Friday, June 26, 2015

Denise Levertov / The Rights

Photo by Flor Garduño

The Rights

by Denise Levertov
BIOGRAPHY

I want to give you
something I’ve made

some words on a page-as if
to say ‘Here are some blue beads’

or, ‘Here’s a bright red leaf I found on
the sidewalk’ (because

to find is to choose, and choice
is made.)           But it’s difficult:

so far I’ve found
nothing but the wish to give. Or

copies of old words? Cheap
and cruel; also senseless:
                                            Take

this instead, perhaps--a half-
promise: If

I ever write a poem of a certain temper
         (willful, tender, evasive,
          sad & rakish)

I’ll give it to you.






Friday, June 19, 2015

Denise Levertov / What She Could Not Tell Him



What She Could Not Tell Him
by Denise Levertov
BIOGRAPHY

I wanted

 to know all the bones of your spine, all

 the pores of your skin,

 tendrils of body hair.

To let

all of my skin, my hands,

ankles, shoulders, breasts,

even my shadow,

be forever imprinted

with whatever of you

is forever unknown to me.

To cradle your sleep. 




Thursday, June 11, 2015

Edwin Arlington Robinson / Richard Cory

Richard Cory
Edwin Arlington Robinson
BIOGRAPHY
Whenever Richard Cory went down town,
We people on the pavement looked at him:
He was a gentleman from sole to crown,
Clean favored and imperially slim.

And he was always quietly arrayed,
And he was always human when he talked,
But still he fluttered pulses when he said,
“Good-morning," and he glittered when he walked.

And he was rich--yes, richer than a king--
And admirably schooled in every grace:
In fine, we thought that he was everything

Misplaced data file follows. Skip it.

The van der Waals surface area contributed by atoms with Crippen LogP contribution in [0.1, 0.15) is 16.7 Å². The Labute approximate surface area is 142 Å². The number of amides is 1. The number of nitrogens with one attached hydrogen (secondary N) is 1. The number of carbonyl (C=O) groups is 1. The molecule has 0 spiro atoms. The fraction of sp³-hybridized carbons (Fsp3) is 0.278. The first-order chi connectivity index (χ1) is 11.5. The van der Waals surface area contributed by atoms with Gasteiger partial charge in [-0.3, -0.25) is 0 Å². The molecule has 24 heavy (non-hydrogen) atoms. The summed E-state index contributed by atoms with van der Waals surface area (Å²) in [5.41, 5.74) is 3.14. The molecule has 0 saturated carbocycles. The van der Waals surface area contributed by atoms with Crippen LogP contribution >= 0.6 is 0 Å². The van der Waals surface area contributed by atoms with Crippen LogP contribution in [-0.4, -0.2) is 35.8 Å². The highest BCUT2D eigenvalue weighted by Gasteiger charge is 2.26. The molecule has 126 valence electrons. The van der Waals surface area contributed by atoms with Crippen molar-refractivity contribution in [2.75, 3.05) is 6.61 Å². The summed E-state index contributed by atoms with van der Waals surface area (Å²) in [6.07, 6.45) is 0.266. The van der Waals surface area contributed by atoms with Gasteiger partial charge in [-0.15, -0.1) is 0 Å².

To make us wish that we were in his place.

So on we worked, and waited for the light,
And went without the meat and cursed the bread;
And Richard Cory, one calm summer night,
Went home and put a bullet through his head.





Monday, June 8, 2015

Edwin Arlington Robinson / The House on the Hill



The House on the Hill
by Edwin Arlington Robinson
They are all gone away,
   The House is shut and still,
There is nothing more to say.

Through broken walls and gray
   The winds blow bleak and shrill:
They are all gone away.

Nor is there one to-day
   To speak them good or ill:
There is nothing more to say.

Why is it then we stray
   Around the sunken sill?
They are all gone away,

And our poor fancy-play
   For them is wasted skill:
There is nothing more to say.

There is ruin and decay
   In the House on the Hill:
They are all gone away,
There is nothing more to say.





Sunday, June 7, 2015

Edwin Arlinton Robinson / An Old Story

Photo by Karl Blossfeldt

AN OLD STORY

Wednesday, June 3, 2015

Edwin Arlington Robinson / A Happy Man



A HAPPY MAN

When these graven lines you see,
Traveller, do not pity me;
Though I be among the dead,
Let no mournful word be said.

Children that I leave behind,
And their children, all were kind;
Near to them and to my wife,
I was happy all my life.

My three sons I married right,
And their sons I rocked at night;
Death nor sorrow never brought
Cause for one unhappy thought.

Now, and with no need of tears,
Here they leave me, full of years,--
Leave me to my quiet rest
In the region of the blest.